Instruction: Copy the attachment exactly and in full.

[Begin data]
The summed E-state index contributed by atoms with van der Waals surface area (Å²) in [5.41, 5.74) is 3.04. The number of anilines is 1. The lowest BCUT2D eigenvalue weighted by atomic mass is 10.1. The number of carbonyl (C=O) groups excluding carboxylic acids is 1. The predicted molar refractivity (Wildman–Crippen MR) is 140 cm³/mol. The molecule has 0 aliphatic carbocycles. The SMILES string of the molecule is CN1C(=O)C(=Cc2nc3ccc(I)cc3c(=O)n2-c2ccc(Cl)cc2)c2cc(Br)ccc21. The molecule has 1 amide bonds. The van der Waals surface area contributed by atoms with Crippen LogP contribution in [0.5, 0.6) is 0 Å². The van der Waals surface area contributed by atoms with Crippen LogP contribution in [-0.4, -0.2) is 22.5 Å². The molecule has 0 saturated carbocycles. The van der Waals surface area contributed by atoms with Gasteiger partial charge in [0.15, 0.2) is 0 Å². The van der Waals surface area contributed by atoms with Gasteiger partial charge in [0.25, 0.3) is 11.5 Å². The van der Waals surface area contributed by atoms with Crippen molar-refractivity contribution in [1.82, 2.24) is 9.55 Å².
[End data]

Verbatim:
The summed E-state index contributed by atoms with van der Waals surface area (Å²) in [5.41, 5.74) is 3.04. The number of anilines is 1. The lowest BCUT2D eigenvalue weighted by atomic mass is 10.1. The number of carbonyl (C=O) groups excluding carboxylic acids is 1. The predicted molar refractivity (Wildman–Crippen MR) is 140 cm³/mol. The molecule has 0 aliphatic carbocycles. The SMILES string of the molecule is CN1C(=O)C(=Cc2nc3ccc(I)cc3c(=O)n2-c2ccc(Cl)cc2)c2cc(Br)ccc21. The molecule has 1 amide bonds. The van der Waals surface area contributed by atoms with Crippen LogP contribution in [0.5, 0.6) is 0 Å². The van der Waals surface area contributed by atoms with Crippen LogP contribution in [-0.4, -0.2) is 22.5 Å². The molecule has 0 saturated carbocycles. The van der Waals surface area contributed by atoms with Gasteiger partial charge in [0.15, 0.2) is 0 Å². The van der Waals surface area contributed by atoms with Gasteiger partial charge in [0.25, 0.3) is 11.5 Å². The van der Waals surface area contributed by atoms with Crippen molar-refractivity contribution in [1.82, 2.24) is 9.55 Å².